Thursday, December 3, 2009

Logan's Theory

I stated in an earlier post that I would return to a subject near and dear to my heart: The motivation of the Zombie. Does he eat to live or live to eat? Well, this strongly depends on what movie you watch or what book you are reading; don’t it?
Some folks are under the impression that the reanimation of dead tissue forces the host to seek flesh to curb the raging pain and anger within. In “Return of the Living Dead part Three” living dead girl Julie tells us that ‘the pain takes the hunger away’. So does this work both ways? In “I am Legend” the motivation is blood. And of course in movies like “28 Days” they just seem to want to kick ass, no real preference to eating or not.

With a plethora of theories and different ways to serve your Zombie up it can be confusing to the common man with little to no Zombie experience to discern what motivations are best for what sorts of situations. What if there was a simpler version to the matter? What if someone could sum all this ugly business up with one unifying theory that could cross between the supernatural, comet-related and even the modern contagion created Zombies?

In steps Dr. Logan.

In “Day of the Dead”, already stated as (in my opinion) the Best Zombie Film Ever, Doctor Logan reveals that the basic Zombie is just a boiled down version of us. “They are us,” he exclaims to Sarah as he shows off severed limbs and electrified body parts. The reasoning for their desire for flesh is that they are left with little or no brain function. What is left behind is what he refers to as “Primordial Ooze, that bit of Prehistoric Jelly we inherited from our ancestors.” And of course we all know what our ancestors spent all day doing when they weren’t seeking shelter? That’s right; EATING. Well mostly they were hunting, and cooking, and then eating, but you get the idea! Dr. Logan believes that Zombies are working chiefly off of instinct. So to this effect it could be stated that their drive to consume flesh comes from their need to fulfill the very bottom level of Maslow’s Hierarchy of Needs: Physiological. The basic ‘need to feed’, as it were, is being satisfied by attacking every living thing the Zombie comes in contact with. However, this theory is tested immediately by select film and literature where the living dead ONLY feast upon the flesh of other humans; the most recent case being the remake of Romero’s classic “Dawn of the Dead”. In this particular film the Zombies seemed to be ignoring the easy morsel of doggy in favor of the folks on the roof. We should keep in mind though that these cases of exclusive human preference are few and far between in the Zombie genre and should not be taken as the norm.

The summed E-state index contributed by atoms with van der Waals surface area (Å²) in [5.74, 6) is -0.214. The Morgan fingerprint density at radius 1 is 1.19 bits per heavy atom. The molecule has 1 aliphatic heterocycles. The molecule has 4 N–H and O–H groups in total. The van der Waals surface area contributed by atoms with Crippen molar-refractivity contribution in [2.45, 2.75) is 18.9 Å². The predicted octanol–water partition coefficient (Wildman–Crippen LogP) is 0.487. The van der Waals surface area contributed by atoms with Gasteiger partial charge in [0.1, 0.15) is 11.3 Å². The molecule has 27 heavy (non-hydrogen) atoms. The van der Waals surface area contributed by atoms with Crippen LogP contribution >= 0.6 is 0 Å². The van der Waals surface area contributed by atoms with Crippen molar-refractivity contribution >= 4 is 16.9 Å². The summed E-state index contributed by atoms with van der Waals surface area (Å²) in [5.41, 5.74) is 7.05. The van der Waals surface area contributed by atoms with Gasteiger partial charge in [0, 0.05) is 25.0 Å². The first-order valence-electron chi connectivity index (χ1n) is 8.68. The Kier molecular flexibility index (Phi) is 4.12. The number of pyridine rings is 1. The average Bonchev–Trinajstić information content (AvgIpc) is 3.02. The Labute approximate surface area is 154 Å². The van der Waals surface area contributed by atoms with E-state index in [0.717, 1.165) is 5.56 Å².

Go back to the Physiological needs in the Hierarchy. We could state that with the concept of homeostasis being on the bottom along with feeding; coupled with the idea that pain keeps the hunger at bay and visa/versa, one could conjecture that seeking human flesh could be considered a perverted version of homeostasis. That feeding actually perpetuates the systems needed to motivate the animated dead to continue to function.

Dr. Logan also points out to us that because the living dead are so close to ourselves that they can be trained or tricked into behaving. “Just like we were all tricked into being good little boys and girls…” There are theories out there that outright contradict this idea. Max Brooks’ popular book “World War Z” has more than one person exclaiming that the Zombies have nothing in common with us. They seem convinced that the living dead in the pages of the story have no humanity left, that there is no previous memories or strong instincts forcing them to carry out their grisly mission. But one has to wonder, is this because giving the Zombie any kind of human qualities would put one in a moral quandary about destroying so many Zombies with so little remorse?

I am not so sure about Logan and the whole “training” thing. However I totally dig the idea that Zombies are working on instinct and I do think that they are a dull reflection of our own lives as shown in the hilarious hit “Shawn of the Dead”. That what makes them so scary to me, they are one step away from us. Zombies are so close to ourselves but so far removed from what we know to be right and wrong. They commit the ultimate taboo without a second thought and want nothing more than us to join the party. Terrifying!
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